Fran Helland and the late Bev Maldidier were the first women elected to municipal council in Ashcroft.
South Cariboo has always been a conservative region, both in politics and social values. But women have run for public office here, and have been elected and have served the communities in this part of the province of B.C. for a couple of generations.
Who can forget the immortal Ma Murray of Lillooet? I interviewed Ma in 1990 after she’d retired from the Bridge River-Lillooet News. It was her 90th birthday, and as we talked, telephone calls came in from all parts of Canada, including a conversation with the Prime Minister. Ma took it all in her stride. Outspoken, and as natural as the mountain landscape around her, Ma reflected more about the equality of the genders than any woman. She was a pleasure to interview, and a delight to know. And I’ll never forget the lunch hours with Ma in Lillooet, eating those fried bacon ends she loved.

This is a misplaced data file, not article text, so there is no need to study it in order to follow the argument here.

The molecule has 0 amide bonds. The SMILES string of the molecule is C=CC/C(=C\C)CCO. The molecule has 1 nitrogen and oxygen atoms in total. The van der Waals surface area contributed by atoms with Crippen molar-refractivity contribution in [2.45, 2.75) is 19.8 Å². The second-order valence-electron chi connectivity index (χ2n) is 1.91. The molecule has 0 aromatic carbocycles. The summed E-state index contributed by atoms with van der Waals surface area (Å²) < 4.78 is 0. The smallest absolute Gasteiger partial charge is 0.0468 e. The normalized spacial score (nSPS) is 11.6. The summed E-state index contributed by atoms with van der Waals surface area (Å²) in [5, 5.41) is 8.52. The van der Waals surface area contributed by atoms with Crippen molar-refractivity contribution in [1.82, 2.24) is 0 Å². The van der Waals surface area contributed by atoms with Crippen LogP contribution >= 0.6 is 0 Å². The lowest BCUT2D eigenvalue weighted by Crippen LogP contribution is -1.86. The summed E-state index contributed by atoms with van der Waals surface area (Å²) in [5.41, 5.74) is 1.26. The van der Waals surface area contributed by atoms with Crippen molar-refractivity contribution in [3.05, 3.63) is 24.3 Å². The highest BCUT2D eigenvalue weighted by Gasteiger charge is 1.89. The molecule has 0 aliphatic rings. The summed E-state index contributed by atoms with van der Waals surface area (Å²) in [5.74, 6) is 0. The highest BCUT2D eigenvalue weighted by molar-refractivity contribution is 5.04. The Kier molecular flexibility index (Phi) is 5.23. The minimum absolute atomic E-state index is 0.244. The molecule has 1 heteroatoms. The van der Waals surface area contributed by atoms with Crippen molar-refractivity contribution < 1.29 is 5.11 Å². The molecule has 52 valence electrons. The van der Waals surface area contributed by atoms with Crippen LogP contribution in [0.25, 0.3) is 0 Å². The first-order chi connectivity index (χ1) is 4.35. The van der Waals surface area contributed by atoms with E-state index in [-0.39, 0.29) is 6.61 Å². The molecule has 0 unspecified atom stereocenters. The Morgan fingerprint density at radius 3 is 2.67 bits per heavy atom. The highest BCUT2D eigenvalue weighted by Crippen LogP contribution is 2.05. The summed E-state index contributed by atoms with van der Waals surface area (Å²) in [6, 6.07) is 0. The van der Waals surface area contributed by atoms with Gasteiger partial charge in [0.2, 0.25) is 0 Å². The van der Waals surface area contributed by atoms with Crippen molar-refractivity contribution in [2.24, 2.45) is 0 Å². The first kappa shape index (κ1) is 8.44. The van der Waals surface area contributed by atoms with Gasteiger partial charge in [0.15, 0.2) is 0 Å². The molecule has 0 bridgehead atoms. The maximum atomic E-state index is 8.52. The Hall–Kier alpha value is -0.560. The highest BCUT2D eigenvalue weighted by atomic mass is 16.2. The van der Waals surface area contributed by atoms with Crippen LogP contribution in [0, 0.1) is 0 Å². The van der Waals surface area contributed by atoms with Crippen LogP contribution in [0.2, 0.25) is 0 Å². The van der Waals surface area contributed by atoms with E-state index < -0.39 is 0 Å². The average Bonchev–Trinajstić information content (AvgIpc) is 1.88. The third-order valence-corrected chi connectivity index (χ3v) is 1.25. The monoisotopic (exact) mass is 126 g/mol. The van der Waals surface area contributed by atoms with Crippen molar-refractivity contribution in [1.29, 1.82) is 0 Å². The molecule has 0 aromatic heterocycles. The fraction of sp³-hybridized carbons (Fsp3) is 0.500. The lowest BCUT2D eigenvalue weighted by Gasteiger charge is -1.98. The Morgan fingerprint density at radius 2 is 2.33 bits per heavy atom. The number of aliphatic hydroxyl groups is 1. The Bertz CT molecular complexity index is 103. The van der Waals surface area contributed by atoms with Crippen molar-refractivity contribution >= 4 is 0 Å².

Donna Barnett of 100 Mile is another significant political entity who has served the communities of the Cariboo for many years. But I think Ashcroft may be one of the foremost communities to recognize the importance of women in politics. The new council in Ashcroft will be a standout, I am sure.
I can’t help mentioning again the fantastic job the board of the HUB is doing in managing and maintaining the former elementary school. Every part of the building is being used. Yes, it is a formidable challenge to deal with its maintenance and the costs involved. But in my view, if any people can do it, it is the group of women who’ve managed to give our community so much. Yes, volunteers have been essential to the development of the facility, and will continue to be needed for some time.
And I can’t help mentioning the incredible, giving volunteer work that women and men in the community have provided at Soup’s On. Making soup early mornings, providing buns, fruits, veggies, desserts, beverages, all laid out and presented with good cheer.
I guess, in summary, I just wanted to say how wonderful the people of this community are. We’re an old-fashioned kind of neighbourhood: a community that cares about its people. I’m just so grateful to be where I am.